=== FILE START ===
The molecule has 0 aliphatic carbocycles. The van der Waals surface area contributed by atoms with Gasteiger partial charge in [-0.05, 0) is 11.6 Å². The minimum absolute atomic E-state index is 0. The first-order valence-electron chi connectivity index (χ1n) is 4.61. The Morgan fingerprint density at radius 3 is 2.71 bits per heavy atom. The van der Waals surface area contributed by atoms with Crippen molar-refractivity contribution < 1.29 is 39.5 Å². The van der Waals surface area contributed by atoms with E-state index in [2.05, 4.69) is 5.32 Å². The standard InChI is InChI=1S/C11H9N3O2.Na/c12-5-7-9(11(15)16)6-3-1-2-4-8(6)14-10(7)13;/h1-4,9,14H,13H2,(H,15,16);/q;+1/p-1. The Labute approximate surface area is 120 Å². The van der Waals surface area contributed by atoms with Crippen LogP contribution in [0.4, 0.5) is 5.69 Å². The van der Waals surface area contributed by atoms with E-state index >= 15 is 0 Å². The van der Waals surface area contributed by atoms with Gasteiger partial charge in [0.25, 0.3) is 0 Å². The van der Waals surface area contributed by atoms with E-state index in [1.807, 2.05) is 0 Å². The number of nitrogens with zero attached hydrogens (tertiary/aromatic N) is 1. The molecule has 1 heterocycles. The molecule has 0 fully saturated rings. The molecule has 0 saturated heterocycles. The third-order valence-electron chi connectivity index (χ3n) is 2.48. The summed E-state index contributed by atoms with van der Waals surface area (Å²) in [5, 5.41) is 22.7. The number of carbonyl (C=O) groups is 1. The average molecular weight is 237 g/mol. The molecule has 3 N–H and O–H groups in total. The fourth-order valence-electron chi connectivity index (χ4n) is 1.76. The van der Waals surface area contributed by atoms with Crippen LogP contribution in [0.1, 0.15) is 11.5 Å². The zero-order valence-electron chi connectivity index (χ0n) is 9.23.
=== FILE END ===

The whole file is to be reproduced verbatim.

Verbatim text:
The molecule has 0 aliphatic carbocycles. The van der Waals surface area contributed by atoms with Gasteiger partial charge in [-0.05, 0) is 11.6 Å². The minimum absolute atomic E-state index is 0. The first-order valence-electron chi connectivity index (χ1n) is 4.61. The Morgan fingerprint density at radius 3 is 2.71 bits per heavy atom. The van der Waals surface area contributed by atoms with Crippen molar-refractivity contribution < 1.29 is 39.5 Å². The van der Waals surface area contributed by atoms with E-state index in [2.05, 4.69) is 5.32 Å². The standard InChI is InChI=1S/C11H9N3O2.Na/c12-5-7-9(11(15)16)6-3-1-2-4-8(6)14-10(7)13;/h1-4,9,14H,13H2,(H,15,16);/q;+1/p-1. The Labute approximate surface area is 120 Å². The van der Waals surface area contributed by atoms with Crippen LogP contribution in [0.4, 0.5) is 5.69 Å². The van der Waals surface area contributed by atoms with E-state index >= 15 is 0 Å². The van der Waals surface area contributed by atoms with Gasteiger partial charge in [0.25, 0.3) is 0 Å². The van der Waals surface area contributed by atoms with E-state index in [1.807, 2.05) is 0 Å². The number of nitrogens with zero attached hydrogens (tertiary/aromatic N) is 1. The molecule has 1 heterocycles. The molecule has 0 fully saturated rings. The molecule has 0 saturated heterocycles. The third-order valence-electron chi connectivity index (χ3n) is 2.48. The summed E-state index contributed by atoms with van der Waals surface area (Å²) in [5, 5.41) is 22.7. The number of carbonyl (C=O) groups is 1. The average molecular weight is 237 g/mol. The molecule has 3 N–H and O–H groups in total. The fourth-order valence-electron chi connectivity index (χ4n) is 1.76. The van der Waals surface area contributed by atoms with Crippen LogP contribution in [0.1, 0.15) is 11.5 Å². The zero-order valence-electron chi connectivity index (χ0n) is 9.23.